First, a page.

Italian Fabrics

By: Dr. Eleanor E. Rambo

Originally Published in 1920

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After the destruction of the Athenian Empire at the hands of Sparta, Athens lost control of the potter’s trade. Some of it went to the north, where, on the shores of the Black Sea, particularly at or about Kertch in the Crimea, a large industry in polychrome vases sprang up (case IX, No. 131). Most of the trade was shifted to the west, to Italy. Wares made in the west were never so artistic as those made in Hellas. The potters were given to fantastic shapes (case XIII, No. 95), and the decorations, when not crude, lost themselves in a welter of detail and elaboration (case XIII, No. 94). As the Romans conquered Magna Graecia, painted ware disappeared and was replaced, as has been said, by molded or stamped pottery, which was easier to make and could be produced in great quantities.


Cases XIV and XVI.

The Romans were fond of molding clay. They made plaques and pendants of clay (case XVI, Nos. 51-60) and they used clay as well as bronze for lamps (case XIV). Lamp making must have been an important part or branch of the potter’s craft. Many of the lamps have upon them the maker’s name stamped, and for some the molds still exist. The earliest form of lamp is open. When made of clay, it is a simple saucer, with the edge pinched into a lip to support the wick (No. 2, which comes from Cyprus). This open form is said to be Semitic in origin and development. Later and normally the lamp is covered, except for a small air hole, and the top, added by non-Semitic peoples, comes to be decorated at first with linear ornament, later with figures, such as a running warrior (No. 31) or a chariot (No. 33) and various animals, or figures of gods—Jupiter with the eagle (No. 7), Eros (No. 9), Hercules (No. 34), Venus (No. 35) or erotic scenes such as Leda and the swan (Nos. 15, 16). The forms of the lamps are sometimes curious—No. 36 is molded in the shape of a bull’s head; No. 12 is a crude “candelabrum;” No. 49 required a wick not much thicker than a thread. Irrespective of the size, a lamp may have several nozzles (No. 13 has nine). By the shape of the nozzle, volute (No. 25), grooved (No. 47), plain (No. 10), heart shaped (No. 34), it is possible to date lamps made within the imperial period. Lamps called “delphiniform” (No. 14) are of the first century B.C.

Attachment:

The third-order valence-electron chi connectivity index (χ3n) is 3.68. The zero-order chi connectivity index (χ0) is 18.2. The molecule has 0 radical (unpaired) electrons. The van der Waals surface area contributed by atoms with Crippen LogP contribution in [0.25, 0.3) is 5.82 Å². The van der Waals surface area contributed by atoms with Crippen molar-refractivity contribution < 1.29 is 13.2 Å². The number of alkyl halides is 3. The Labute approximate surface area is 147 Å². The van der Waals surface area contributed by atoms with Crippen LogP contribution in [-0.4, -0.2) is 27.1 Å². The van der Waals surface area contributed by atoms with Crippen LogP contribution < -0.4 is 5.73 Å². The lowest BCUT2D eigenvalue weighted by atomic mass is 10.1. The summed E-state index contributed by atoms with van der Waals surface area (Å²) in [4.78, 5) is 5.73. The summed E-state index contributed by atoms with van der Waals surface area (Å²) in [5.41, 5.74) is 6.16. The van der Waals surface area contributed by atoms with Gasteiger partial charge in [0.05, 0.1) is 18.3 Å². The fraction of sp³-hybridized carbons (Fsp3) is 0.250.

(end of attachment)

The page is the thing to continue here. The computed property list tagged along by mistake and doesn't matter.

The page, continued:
Cite This Article

Rambo, Dr. Eleanor E.. "Italian Fabrics." The Museum Journal XI, no. 2 (June, 1920): 21-21. Accessed June 20, 2024.

This digitized article is presented here as a historical reference and may not reflect the current views of the Penn Museum.

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